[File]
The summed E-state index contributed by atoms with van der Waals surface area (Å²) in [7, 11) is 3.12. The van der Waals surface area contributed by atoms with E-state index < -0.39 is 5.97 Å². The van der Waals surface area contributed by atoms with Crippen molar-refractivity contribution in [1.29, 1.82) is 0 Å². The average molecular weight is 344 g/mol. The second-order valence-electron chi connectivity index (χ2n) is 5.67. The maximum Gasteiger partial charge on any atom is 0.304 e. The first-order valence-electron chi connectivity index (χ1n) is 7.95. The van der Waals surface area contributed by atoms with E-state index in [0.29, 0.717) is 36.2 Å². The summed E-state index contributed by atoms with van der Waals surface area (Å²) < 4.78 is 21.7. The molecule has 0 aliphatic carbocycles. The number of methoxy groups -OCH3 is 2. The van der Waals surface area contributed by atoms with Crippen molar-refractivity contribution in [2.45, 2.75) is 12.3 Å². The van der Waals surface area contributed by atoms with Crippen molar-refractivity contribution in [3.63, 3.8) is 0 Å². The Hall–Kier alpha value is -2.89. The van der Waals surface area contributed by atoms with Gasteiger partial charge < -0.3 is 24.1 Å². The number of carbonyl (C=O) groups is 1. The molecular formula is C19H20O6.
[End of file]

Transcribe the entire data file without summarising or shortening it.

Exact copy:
The summed E-state index contributed by atoms with van der Waals surface area (Å²) in [7, 11) is 3.12. The van der Waals surface area contributed by atoms with E-state index < -0.39 is 5.97 Å². The van der Waals surface area contributed by atoms with Crippen molar-refractivity contribution in [1.29, 1.82) is 0 Å². The average molecular weight is 344 g/mol. The second-order valence-electron chi connectivity index (χ2n) is 5.67. The maximum Gasteiger partial charge on any atom is 0.304 e. The first-order valence-electron chi connectivity index (χ1n) is 7.95. The van der Waals surface area contributed by atoms with E-state index in [0.29, 0.717) is 36.2 Å². The summed E-state index contributed by atoms with van der Waals surface area (Å²) < 4.78 is 21.7. The molecule has 0 aliphatic carbocycles. The number of methoxy groups -OCH3 is 2. The van der Waals surface area contributed by atoms with Crippen molar-refractivity contribution in [2.45, 2.75) is 12.3 Å². The van der Waals surface area contributed by atoms with Crippen molar-refractivity contribution in [3.63, 3.8) is 0 Å². The Hall–Kier alpha value is -2.89. The van der Waals surface area contributed by atoms with Gasteiger partial charge < -0.3 is 24.1 Å². The number of carbonyl (C=O) groups is 1. The molecular formula is C19H20O6.